Anyway, I do recommend this book, so if you fancy the summary go ahead and read it!
Lorraine Heath's official site
Buy Between the Devil and Desire
@ The Book Depository (with free worldwide delivery!)



The Little World of Liz Climo

The Little World of Liz Climo - 

Liz Climo
I had seen the work of Liz Climo on tumblr - sadly with no attribution, which makes me so mad, artists deserve recognition for their works!
So I was familiar with her work, and I loved every single comic I'd seen of hers: her comics are so sweet, and cute, and funny!
This book was no exception, it was SUPER CUTE, and just absolutely delightful!
There were some comics I had seen before, but there were also quite a few surprises in there, this was one of my favourites:
I know she has published more books and I hope I'll get to read them all!
Highly recommended for children and adults alike!
Liz Climo's tumblr
Buy The Little World of Liz Climo 
@ The Book Depository (with free worldwide delivery!)

Interstellar Cinderella by Deborah Underwood and Meg Hunt

Interstellar Cinderella - 

Deborah Underwood, Meg Hunt
The cutest girl power book for children!
Cinderella loves to fix things, but her real dream is to fix fancy ships. 
When the time comes for the Prince's Ball, as the story always goes, Cinderella is forbidden to attend. But with the help of her Fairy Godrobot, and the faithful company of her robotic mouse Murgatroyd, Cinderella saves the day and achieves her dreams!
Deborah Underwood's official site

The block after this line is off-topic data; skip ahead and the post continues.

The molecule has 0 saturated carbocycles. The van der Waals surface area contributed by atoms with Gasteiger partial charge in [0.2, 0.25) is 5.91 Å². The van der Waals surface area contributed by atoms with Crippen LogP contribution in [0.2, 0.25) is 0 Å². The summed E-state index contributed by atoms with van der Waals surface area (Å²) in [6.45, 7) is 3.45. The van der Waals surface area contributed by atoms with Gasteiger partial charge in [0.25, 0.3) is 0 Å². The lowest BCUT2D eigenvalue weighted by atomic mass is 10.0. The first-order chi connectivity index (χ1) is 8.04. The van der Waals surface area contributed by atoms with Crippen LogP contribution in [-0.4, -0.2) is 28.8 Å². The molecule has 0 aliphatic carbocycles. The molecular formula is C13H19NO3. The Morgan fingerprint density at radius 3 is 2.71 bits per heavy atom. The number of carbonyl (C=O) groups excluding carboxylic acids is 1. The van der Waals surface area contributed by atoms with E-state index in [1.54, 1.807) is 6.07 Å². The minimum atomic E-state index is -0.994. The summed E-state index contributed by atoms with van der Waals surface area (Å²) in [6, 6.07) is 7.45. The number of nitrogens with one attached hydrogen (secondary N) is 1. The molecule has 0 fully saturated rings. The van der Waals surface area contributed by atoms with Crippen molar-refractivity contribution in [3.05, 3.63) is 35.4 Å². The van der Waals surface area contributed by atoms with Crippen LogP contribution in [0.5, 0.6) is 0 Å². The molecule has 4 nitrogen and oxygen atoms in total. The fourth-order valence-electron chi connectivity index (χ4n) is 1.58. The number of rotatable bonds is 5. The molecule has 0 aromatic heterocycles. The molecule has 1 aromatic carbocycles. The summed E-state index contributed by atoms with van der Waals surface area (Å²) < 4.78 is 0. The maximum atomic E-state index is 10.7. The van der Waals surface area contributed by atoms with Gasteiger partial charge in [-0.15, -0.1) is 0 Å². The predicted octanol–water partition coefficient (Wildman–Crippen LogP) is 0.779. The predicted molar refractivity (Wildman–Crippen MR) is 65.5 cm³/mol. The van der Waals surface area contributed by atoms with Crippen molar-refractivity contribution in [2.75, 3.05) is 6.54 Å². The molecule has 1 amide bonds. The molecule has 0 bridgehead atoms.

Meg Hunt's official site
Buy Interstellar Cinderella
@ The Book Depository (with free worldwide delivery!)

Lock & Mori (Lock & Mori #1) by Heather W. Petty

Lock & Mori - 

Heather W. Petty
I think many people went into this book expecting more of BBC's Sherlock or the original Arthur Conan Doyle's books, and they weren't happy with the result. 
Sherlock is indeed like BBC's Sherlock but, thankfully, we never have to look at Bennyhill Chasemusic's face throughout the book, so I actually liked the character 100% more than I like BBC's Sherlock (which is 0%, as you can tell by doing the maths). I just pictured him as a young Jeremy Brett, by far my favourite of all Sherlock Holmes.
The one I REALLY loved in this book was Mori! She was clever, though not in an alienating way towards her peers (like Sherlock was), she cared and protected her brothers, she cared about her friend Sadie Mae. ...And she cared about little else.
We always get these mildly sociopathic male protagonists - House, Sherlock, etc. - but we seldom get the sociopathic female, though when we do... they're the best! Who doesn't like *SUPER SPOILER* from Gone Girl? Who doesn't like Alice from Luther? It's much more intriguing because these female characters are always written as being able to fake their personality and immerse themselves in society with none the wiser, while their male counterparts go out of their way to let everyone know they despise them.